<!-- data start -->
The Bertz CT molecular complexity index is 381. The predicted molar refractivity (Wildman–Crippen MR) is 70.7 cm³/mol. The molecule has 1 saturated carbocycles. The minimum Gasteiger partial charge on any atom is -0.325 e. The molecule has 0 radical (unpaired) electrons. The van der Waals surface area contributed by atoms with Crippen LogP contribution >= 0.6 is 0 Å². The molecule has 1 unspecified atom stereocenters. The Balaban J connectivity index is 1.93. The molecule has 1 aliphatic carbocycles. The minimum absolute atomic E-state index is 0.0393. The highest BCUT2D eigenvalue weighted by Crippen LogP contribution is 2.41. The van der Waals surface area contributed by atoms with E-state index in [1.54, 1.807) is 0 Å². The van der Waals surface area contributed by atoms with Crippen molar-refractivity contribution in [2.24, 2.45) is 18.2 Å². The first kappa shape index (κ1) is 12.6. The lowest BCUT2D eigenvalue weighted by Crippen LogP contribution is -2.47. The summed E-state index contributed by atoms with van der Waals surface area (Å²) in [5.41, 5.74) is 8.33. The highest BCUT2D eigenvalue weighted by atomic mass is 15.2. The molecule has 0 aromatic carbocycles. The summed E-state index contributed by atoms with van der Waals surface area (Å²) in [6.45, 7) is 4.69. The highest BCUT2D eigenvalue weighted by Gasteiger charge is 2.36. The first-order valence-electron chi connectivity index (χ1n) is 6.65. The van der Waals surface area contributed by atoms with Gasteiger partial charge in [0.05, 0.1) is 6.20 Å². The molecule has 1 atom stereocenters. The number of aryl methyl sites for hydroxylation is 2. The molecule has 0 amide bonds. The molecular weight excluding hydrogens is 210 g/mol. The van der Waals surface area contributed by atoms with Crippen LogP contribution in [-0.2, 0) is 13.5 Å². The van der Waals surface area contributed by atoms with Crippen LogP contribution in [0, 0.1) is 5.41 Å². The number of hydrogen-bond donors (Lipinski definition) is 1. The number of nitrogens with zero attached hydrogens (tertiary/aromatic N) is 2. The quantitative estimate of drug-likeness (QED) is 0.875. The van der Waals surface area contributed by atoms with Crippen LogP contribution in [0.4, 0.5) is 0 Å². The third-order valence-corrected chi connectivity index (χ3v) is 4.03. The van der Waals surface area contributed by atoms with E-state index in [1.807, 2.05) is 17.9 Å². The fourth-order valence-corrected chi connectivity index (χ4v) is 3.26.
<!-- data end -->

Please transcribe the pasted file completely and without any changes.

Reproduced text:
The Bertz CT molecular complexity index is 381. The predicted molar refractivity (Wildman–Crippen MR) is 70.7 cm³/mol. The molecule has 1 saturated carbocycles. The minimum Gasteiger partial charge on any atom is -0.325 e. The molecule has 0 radical (unpaired) electrons. The van der Waals surface area contributed by atoms with Crippen LogP contribution >= 0.6 is 0 Å². The molecule has 1 unspecified atom stereocenters. The Balaban J connectivity index is 1.93. The molecule has 1 aliphatic carbocycles. The minimum absolute atomic E-state index is 0.0393. The highest BCUT2D eigenvalue weighted by Crippen LogP contribution is 2.41. The van der Waals surface area contributed by atoms with E-state index in [1.54, 1.807) is 0 Å². The van der Waals surface area contributed by atoms with Crippen molar-refractivity contribution in [2.24, 2.45) is 18.2 Å². The first kappa shape index (κ1) is 12.6. The lowest BCUT2D eigenvalue weighted by Crippen LogP contribution is -2.47. The summed E-state index contributed by atoms with van der Waals surface area (Å²) in [5.41, 5.74) is 8.33. The highest BCUT2D eigenvalue weighted by atomic mass is 15.2. The molecule has 0 aromatic carbocycles. The summed E-state index contributed by atoms with van der Waals surface area (Å²) in [6.45, 7) is 4.69. The highest BCUT2D eigenvalue weighted by Gasteiger charge is 2.36. The first-order valence-electron chi connectivity index (χ1n) is 6.65. The van der Waals surface area contributed by atoms with Gasteiger partial charge in [0.05, 0.1) is 6.20 Å². The molecule has 1 atom stereocenters. The number of aryl methyl sites for hydroxylation is 2. The molecule has 0 amide bonds. The molecular weight excluding hydrogens is 210 g/mol. The van der Waals surface area contributed by atoms with Crippen LogP contribution in [-0.2, 0) is 13.5 Å². The van der Waals surface area contributed by atoms with Crippen LogP contribution in [0, 0.1) is 5.41 Å². The number of hydrogen-bond donors (Lipinski definition) is 1. The number of nitrogens with zero attached hydrogens (tertiary/aromatic N) is 2. The quantitative estimate of drug-likeness (QED) is 0.875. The van der Waals surface area contributed by atoms with Crippen LogP contribution in [0.4, 0.5) is 0 Å². The third-order valence-corrected chi connectivity index (χ3v) is 4.03. The van der Waals surface area contributed by atoms with E-state index in [1.807, 2.05) is 17.9 Å². The fourth-order valence-corrected chi connectivity index (χ4v) is 3.26.